May Book Review: Recipes From The Root Cellar
We have a root cellar. This statement seems improbable when you consider our contemporary house, situated in the end of a cul-de-sac full of other mid-1970’s houses in suburbia. But we do indeed have a root cellar.
Tucked into the northern-most corner of our basement, made of plywood and blueboard insulation, with a tube to the outside to let cold air circulate into the 3’ by 4’ space, our cellar has a dirt floor and shelves with big plastic coolers filled with produce and sawdust. It does its job quite well, except that we did not think to install a light source in that little room and often I find myself wishing for one as I grope about in the dark, thinking, “Is this an apple? Or a potato?”
Our first wintering over was five years ago, not seriously – mostly as an experiment. In the spring, while the apple trees were in bloom, I slid the last apple into the pocket of my raincoat and went to visit the orchardist from whom we had purchased them in the previous late-September. She was delighted, and cradled the unblemished Northern Spy in her hands with a happy smile. I went home and made a pie, feeling very proud of myself. Encouraged, we became much more serious about our root cellaring activities, so that now, in the spring, we often realize that we have too much still in reserve and we begin a mad push to use up all the produce hanging in stasis in our cellar.
It was my turn to be delighted to find the cookbook, Recipes from the Root Cellar by Andrea Chesman. I could choose from “270 fresh ways to enjoy winter vegetables”, in sections with such titles as, Salads and Pickled Vegetables, Vegetarian Main Dishes and Main Dishes with Fish, Poultry or Meat.
Each recipe I tested from this book was a good one and likely to be made again in our house, but there were a few that stood out above the others. From the Soup section, the Winter Minestrone was hearty and delicious, taking its celery flavor notes from thinly sliced celeriac as well as using up a half a cabbage head in tiny shredded ribbons. The Coconut Curried Winter Squash Soup I (we did not try Soup II, but I’m sure it is also good) was the perfect blend of sweet-creamy-curry heat, sporting super-orange color flecked with little dots of green cilantro.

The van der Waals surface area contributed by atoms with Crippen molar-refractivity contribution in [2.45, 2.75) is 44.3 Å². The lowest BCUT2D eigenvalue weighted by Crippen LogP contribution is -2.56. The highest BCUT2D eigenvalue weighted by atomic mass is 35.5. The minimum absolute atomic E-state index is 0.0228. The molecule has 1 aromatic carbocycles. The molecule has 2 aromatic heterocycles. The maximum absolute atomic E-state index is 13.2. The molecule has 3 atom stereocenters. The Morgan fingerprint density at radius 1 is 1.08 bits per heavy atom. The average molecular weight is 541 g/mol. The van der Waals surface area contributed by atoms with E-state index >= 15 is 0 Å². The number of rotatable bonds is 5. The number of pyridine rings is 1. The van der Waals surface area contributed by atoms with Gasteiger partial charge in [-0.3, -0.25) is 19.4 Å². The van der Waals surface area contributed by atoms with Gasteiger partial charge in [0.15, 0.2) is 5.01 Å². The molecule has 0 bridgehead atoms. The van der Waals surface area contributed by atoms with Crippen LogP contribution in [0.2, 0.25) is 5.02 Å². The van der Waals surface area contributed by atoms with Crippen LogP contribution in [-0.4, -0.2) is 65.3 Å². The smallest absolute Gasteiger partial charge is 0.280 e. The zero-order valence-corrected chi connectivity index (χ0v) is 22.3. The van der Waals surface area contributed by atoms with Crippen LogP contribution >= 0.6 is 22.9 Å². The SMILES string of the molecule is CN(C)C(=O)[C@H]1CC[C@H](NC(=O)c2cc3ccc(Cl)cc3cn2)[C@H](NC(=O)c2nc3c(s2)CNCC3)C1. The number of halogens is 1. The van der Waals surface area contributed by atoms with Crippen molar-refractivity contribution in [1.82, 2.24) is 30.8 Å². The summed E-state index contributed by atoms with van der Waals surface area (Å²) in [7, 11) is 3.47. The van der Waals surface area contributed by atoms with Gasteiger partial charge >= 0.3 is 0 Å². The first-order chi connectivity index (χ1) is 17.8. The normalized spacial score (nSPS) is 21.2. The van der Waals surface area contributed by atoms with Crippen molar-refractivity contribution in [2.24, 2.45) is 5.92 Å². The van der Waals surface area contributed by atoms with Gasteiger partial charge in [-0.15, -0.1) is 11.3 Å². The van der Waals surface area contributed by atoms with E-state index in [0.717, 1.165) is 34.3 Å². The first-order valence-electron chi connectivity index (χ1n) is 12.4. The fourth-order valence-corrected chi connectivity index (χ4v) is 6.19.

The Mashed Potatoes with Greens and the Rumbledethump (a Scottish take on colcannon) seemed alike at first glance, but each shone with their individual character in the making. This book harbors a lot of comfort food ideas – the Cheesy Mac with Root Vegetables and the Creamy Fish Pie (accurately described as “New England-style fish chowder in solid form”) were extremely warm and soothing as the spring rains poured down upon us.
From the dessert section, we loved the Marbled Pumpkin Cheesecake, which, spiked with a little Grand Marnier, was consumed in an embarrassingly short interval. The Chocolate-Chip Pumpkin Loaf went with me to a party and did not come home again.
Here we are in May, with a few more potatoes and a handful of apples still left over. I’ll go back to Andrea Chesman’s book tonight, I’m looking forward to the magic that could be conjured from these simple ingredients.